If A Pig Wore A Wig And Other Tales of School Reform

» 07 October 2014 » In Commentary, Ed Policy » No Comments

if a pig wore a wig

Bill Gates had an idea. He was passionate about it, absolutely sure he had a winner. His idea? America’s high schools were too big. 
When a multibillionaire gets an idea, just about everybody leans in to listen. And when that idea has to do with matters of important public policy and the billionaire is willing to back it up with hard cash, public officials tend to reach for the money with one hand and their marching orders with the other. Gates backed his small-schools initiative with enormous amounts of cash. So, without a great deal of thought, one school district after another signed on to the notion that large public high schools should be broken up and new, smaller schools should be created.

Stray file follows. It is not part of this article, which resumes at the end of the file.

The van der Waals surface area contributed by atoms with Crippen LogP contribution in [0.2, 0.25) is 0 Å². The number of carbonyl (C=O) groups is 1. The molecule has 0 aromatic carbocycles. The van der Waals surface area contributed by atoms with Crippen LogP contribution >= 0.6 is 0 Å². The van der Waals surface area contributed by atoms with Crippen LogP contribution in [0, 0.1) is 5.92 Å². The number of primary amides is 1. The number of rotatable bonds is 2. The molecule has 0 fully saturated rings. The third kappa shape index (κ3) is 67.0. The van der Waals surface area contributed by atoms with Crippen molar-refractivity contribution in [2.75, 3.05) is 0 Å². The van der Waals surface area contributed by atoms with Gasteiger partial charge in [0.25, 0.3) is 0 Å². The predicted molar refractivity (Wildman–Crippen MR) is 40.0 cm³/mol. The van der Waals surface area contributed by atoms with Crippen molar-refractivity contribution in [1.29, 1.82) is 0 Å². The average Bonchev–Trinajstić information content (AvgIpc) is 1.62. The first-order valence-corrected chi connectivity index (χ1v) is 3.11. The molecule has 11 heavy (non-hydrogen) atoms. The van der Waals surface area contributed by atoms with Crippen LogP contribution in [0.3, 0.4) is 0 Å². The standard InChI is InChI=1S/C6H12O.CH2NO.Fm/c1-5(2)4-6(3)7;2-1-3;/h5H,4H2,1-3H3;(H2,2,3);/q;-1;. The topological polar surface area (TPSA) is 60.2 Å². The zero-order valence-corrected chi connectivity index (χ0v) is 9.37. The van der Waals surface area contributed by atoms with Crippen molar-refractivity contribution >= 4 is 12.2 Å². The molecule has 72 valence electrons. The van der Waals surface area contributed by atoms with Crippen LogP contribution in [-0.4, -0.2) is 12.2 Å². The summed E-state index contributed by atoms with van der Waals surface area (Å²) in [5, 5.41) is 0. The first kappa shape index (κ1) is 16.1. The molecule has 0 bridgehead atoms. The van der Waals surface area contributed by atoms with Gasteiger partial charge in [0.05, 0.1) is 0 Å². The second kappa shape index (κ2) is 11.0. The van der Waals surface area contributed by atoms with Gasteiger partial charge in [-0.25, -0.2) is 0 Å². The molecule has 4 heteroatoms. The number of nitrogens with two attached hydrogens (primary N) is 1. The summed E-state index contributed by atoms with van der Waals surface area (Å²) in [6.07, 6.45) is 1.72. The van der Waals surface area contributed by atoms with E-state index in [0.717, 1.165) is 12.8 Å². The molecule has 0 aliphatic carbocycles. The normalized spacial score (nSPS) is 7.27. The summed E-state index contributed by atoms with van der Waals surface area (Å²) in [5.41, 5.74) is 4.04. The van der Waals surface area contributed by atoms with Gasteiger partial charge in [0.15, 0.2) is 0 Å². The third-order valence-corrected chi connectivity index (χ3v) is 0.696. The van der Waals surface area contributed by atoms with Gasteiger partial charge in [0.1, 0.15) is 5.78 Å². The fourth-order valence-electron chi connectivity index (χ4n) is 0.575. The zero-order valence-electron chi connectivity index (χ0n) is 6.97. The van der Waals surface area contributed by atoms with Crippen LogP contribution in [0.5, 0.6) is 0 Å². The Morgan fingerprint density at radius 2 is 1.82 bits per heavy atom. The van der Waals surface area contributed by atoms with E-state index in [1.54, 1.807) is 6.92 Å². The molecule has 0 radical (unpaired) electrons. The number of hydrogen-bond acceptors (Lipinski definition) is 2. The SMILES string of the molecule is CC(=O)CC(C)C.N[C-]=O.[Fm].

With that lede, former NY Times columnist, Bob Herbert details The Plot Against Public Education: How millionaires and billionaires are ruining our schools POLITICO Magazine October, 6, 2014.

Herbert catalogues the failed hit-or-miss reforms driven by corporate America’s assault on public education. Smaller schools, charters, on-line schools, and big testing have yet to deliver significant improvements in student performance. What they have produced is a “testing-industrial” complex that has turned schools into test factories that harness the labor of students to toil at the "bubble-test" assembly line producing dubious "achievement" data. While I’m sure that corporate leaders, venture capitalists and foundation experts are nice people, I doubt their primary goal is student achievement. Not with the big profits to be made servicing the "K-12 space” and privatizing public education.